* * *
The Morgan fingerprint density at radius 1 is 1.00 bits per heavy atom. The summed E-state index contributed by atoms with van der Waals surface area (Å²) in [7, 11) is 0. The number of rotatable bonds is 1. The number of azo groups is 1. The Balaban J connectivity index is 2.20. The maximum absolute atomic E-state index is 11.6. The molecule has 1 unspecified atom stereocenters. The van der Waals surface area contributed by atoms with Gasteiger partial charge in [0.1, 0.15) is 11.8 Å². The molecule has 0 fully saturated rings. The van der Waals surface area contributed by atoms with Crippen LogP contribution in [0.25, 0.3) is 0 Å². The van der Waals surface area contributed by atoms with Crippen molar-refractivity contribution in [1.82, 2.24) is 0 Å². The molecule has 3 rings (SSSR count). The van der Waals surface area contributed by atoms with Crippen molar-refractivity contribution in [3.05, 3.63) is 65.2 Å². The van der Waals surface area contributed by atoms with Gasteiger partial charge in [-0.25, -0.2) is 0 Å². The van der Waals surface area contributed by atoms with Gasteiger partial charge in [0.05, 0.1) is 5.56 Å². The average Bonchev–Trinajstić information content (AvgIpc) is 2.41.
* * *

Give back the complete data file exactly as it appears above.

The Morgan fingerprint density at radius 1 is 1.00 bits per heavy atom. The summed E-state index contributed by atoms with van der Waals surface area (Å²) in [7, 11) is 0. The number of rotatable bonds is 1. The number of azo groups is 1. The Balaban J connectivity index is 2.20. The maximum absolute atomic E-state index is 11.6. The molecule has 1 unspecified atom stereocenters. The van der Waals surface area contributed by atoms with Gasteiger partial charge in [0.1, 0.15) is 11.8 Å². The molecule has 0 fully saturated rings. The van der Waals surface area contributed by atoms with Crippen LogP contribution in [0.25, 0.3) is 0 Å². The van der Waals surface area contributed by atoms with Crippen molar-refractivity contribution in [1.82, 2.24) is 0 Å². The molecule has 3 rings (SSSR count). The van der Waals surface area contributed by atoms with Crippen molar-refractivity contribution in [3.05, 3.63) is 65.2 Å². The van der Waals surface area contributed by atoms with Gasteiger partial charge in [-0.25, -0.2) is 0 Å². The van der Waals surface area contributed by atoms with Gasteiger partial charge in [0.05, 0.1) is 5.56 Å². The average Bonchev–Trinajstić information content (AvgIpc) is 2.41.